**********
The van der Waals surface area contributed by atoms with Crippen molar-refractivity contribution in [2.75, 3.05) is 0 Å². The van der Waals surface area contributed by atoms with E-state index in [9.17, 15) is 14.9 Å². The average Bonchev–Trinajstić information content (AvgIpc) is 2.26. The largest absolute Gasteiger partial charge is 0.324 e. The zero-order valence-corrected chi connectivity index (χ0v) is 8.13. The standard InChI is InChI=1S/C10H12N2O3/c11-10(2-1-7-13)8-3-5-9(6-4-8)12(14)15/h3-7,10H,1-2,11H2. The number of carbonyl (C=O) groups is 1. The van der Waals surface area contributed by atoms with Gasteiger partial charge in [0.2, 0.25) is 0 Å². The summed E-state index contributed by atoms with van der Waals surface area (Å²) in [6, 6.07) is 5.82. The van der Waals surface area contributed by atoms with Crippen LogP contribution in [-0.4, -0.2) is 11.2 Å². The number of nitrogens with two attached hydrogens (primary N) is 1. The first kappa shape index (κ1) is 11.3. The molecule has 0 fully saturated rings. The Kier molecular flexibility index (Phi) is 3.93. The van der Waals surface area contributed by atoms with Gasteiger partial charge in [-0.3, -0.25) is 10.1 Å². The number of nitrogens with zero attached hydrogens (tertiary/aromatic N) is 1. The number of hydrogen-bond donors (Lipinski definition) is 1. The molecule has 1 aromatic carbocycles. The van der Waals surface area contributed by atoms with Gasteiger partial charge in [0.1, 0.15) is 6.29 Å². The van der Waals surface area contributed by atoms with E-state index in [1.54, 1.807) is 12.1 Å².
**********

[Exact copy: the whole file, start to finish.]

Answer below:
The van der Waals surface area contributed by atoms with Crippen molar-refractivity contribution in [2.75, 3.05) is 0 Å². The van der Waals surface area contributed by atoms with E-state index in [9.17, 15) is 14.9 Å². The average Bonchev–Trinajstić information content (AvgIpc) is 2.26. The largest absolute Gasteiger partial charge is 0.324 e. The zero-order valence-corrected chi connectivity index (χ0v) is 8.13. The standard InChI is InChI=1S/C10H12N2O3/c11-10(2-1-7-13)8-3-5-9(6-4-8)12(14)15/h3-7,10H,1-2,11H2. The number of carbonyl (C=O) groups is 1. The van der Waals surface area contributed by atoms with Gasteiger partial charge in [0.2, 0.25) is 0 Å². The summed E-state index contributed by atoms with van der Waals surface area (Å²) in [6, 6.07) is 5.82. The van der Waals surface area contributed by atoms with Crippen LogP contribution in [-0.4, -0.2) is 11.2 Å². The number of nitrogens with two attached hydrogens (primary N) is 1. The first kappa shape index (κ1) is 11.3. The molecule has 0 fully saturated rings. The Kier molecular flexibility index (Phi) is 3.93. The van der Waals surface area contributed by atoms with Gasteiger partial charge in [-0.3, -0.25) is 10.1 Å². The number of nitrogens with zero attached hydrogens (tertiary/aromatic N) is 1. The number of hydrogen-bond donors (Lipinski definition) is 1. The molecule has 1 aromatic carbocycles. The van der Waals surface area contributed by atoms with Gasteiger partial charge in [0.1, 0.15) is 6.29 Å². The van der Waals surface area contributed by atoms with E-state index in [1.54, 1.807) is 12.1 Å².